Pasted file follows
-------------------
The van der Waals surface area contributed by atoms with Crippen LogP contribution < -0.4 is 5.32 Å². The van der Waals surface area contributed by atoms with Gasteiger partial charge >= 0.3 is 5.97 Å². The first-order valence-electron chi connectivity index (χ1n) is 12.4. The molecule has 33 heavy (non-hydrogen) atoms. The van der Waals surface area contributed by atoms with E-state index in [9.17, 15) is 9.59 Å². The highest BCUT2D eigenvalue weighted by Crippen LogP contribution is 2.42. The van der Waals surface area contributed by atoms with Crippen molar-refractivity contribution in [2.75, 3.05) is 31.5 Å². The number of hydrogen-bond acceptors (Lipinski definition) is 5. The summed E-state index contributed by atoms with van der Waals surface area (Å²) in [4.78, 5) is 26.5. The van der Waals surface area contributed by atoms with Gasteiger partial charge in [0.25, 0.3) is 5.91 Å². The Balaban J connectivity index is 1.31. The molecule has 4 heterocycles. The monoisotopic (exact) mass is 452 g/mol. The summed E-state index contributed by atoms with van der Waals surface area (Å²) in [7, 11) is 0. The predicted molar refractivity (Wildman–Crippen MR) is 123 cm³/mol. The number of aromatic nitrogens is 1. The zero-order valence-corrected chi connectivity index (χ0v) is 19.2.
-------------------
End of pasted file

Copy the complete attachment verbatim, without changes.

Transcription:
The van der Waals surface area contributed by atoms with Crippen LogP contribution < -0.4 is 5.32 Å². The van der Waals surface area contributed by atoms with Gasteiger partial charge >= 0.3 is 5.97 Å². The first-order valence-electron chi connectivity index (χ1n) is 12.4. The molecule has 33 heavy (non-hydrogen) atoms. The van der Waals surface area contributed by atoms with E-state index in [9.17, 15) is 9.59 Å². The highest BCUT2D eigenvalue weighted by Crippen LogP contribution is 2.42. The van der Waals surface area contributed by atoms with Crippen molar-refractivity contribution in [2.75, 3.05) is 31.5 Å². The number of hydrogen-bond acceptors (Lipinski definition) is 5. The summed E-state index contributed by atoms with van der Waals surface area (Å²) in [4.78, 5) is 26.5. The van der Waals surface area contributed by atoms with Gasteiger partial charge in [0.25, 0.3) is 5.91 Å². The Balaban J connectivity index is 1.31. The molecule has 4 heterocycles. The monoisotopic (exact) mass is 452 g/mol. The summed E-state index contributed by atoms with van der Waals surface area (Å²) in [7, 11) is 0. The predicted molar refractivity (Wildman–Crippen MR) is 123 cm³/mol. The number of aromatic nitrogens is 1. The zero-order valence-corrected chi connectivity index (χ0v) is 19.2.